The word we use for restricting the movement of an individual or group of people to prevent the further spread of a disease is often, though mistakenly, used synonymously with the word isolation. Isolation, particularly medical isolation, is the separation of people who are sick with a contagious illness from those who are healthy. Quarantine, by contrast, separates and restricts the movement of people who have been exposed to a contagious illness but do not have symptoms, to see if they in fact become sick.
The word quarantine comes from Venice. For many centuries throughout the Middle Ages and Renaissance, Venice was a renowned seafaring power. The island republic required sailing for everything: what its inhabitants bought, sold, ate, or made came via ship.
The word is a 17th-century Venetian dialect word for the Italian words quaranta giorni which means “forty days.” This was the length of time that those aboard foreign ships were required to be isolated from others before crew and passengers could disembark, especially during the Black Death plague epidemic of the mid-14th century and subsequent flareups. The plague came to Europe from across the steppes of Asia through Constantinople (Istanbul) landing in 1348 at major Italian ports like Genoa, Naples, and Venice. Within three years it has spread to the rest of the European continent. In that short amount of time it killed at least a third of the population, not counting its prior impact on Asia.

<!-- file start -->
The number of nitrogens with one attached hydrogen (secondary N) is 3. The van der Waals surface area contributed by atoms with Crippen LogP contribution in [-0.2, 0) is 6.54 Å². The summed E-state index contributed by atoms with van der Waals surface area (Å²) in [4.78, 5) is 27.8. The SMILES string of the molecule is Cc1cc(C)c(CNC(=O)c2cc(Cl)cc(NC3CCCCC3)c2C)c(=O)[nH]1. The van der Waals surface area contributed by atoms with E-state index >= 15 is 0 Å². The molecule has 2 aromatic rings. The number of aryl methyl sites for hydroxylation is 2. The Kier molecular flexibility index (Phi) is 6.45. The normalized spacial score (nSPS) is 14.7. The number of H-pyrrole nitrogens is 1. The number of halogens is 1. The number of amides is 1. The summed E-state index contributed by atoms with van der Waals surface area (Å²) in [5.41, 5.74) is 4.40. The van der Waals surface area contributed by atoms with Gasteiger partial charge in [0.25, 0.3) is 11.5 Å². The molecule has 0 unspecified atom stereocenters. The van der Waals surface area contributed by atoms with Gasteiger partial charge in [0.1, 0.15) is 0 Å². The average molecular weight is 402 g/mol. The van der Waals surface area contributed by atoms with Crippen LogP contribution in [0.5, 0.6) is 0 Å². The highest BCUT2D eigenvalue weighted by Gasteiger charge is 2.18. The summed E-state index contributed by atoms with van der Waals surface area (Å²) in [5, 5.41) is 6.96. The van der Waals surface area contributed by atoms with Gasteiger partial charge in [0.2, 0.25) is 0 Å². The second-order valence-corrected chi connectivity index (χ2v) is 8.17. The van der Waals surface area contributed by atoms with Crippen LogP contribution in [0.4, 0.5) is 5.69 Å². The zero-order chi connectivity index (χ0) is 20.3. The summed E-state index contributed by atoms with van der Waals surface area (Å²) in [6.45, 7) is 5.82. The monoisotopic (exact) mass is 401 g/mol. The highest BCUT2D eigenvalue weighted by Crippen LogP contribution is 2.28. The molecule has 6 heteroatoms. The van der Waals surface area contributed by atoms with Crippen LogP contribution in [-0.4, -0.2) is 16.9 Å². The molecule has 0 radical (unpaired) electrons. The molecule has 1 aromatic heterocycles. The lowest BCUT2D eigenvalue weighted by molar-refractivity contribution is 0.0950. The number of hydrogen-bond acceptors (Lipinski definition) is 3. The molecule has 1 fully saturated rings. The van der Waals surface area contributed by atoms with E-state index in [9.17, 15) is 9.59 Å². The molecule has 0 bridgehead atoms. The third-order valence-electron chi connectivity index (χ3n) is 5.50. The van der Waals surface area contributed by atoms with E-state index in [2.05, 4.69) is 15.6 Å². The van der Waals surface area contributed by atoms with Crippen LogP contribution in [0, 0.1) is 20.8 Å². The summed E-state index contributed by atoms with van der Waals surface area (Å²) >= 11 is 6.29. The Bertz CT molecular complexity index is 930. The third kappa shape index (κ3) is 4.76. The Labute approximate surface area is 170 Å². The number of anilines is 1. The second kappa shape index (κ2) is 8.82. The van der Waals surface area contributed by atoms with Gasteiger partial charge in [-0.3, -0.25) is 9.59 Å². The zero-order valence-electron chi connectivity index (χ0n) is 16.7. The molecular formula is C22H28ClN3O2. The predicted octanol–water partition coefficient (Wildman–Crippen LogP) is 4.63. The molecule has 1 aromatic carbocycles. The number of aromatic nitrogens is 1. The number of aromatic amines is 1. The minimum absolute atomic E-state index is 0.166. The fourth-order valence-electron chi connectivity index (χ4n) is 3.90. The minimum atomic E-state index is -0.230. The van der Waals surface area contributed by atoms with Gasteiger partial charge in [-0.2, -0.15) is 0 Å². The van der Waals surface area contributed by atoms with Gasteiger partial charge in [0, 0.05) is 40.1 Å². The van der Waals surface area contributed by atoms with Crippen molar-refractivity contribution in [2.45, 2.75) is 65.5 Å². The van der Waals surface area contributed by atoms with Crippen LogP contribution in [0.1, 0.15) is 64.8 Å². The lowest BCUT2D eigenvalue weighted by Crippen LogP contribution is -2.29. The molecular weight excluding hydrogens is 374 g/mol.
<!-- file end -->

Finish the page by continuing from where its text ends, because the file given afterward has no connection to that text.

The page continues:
Venetian quarantine of ships, signified by the signal flag flown above then in the harbor called the “Lima” or Yellow Jack, proved to be an effective method of halting the spread of the bubonic plague. The earlier practice in 14th-century Croatia of holding a ship for 30 days (trentine) was ineffective because the incubation period for the plague was 37 days from incubation to death.
Bill Petro, your friendly neighborhood historian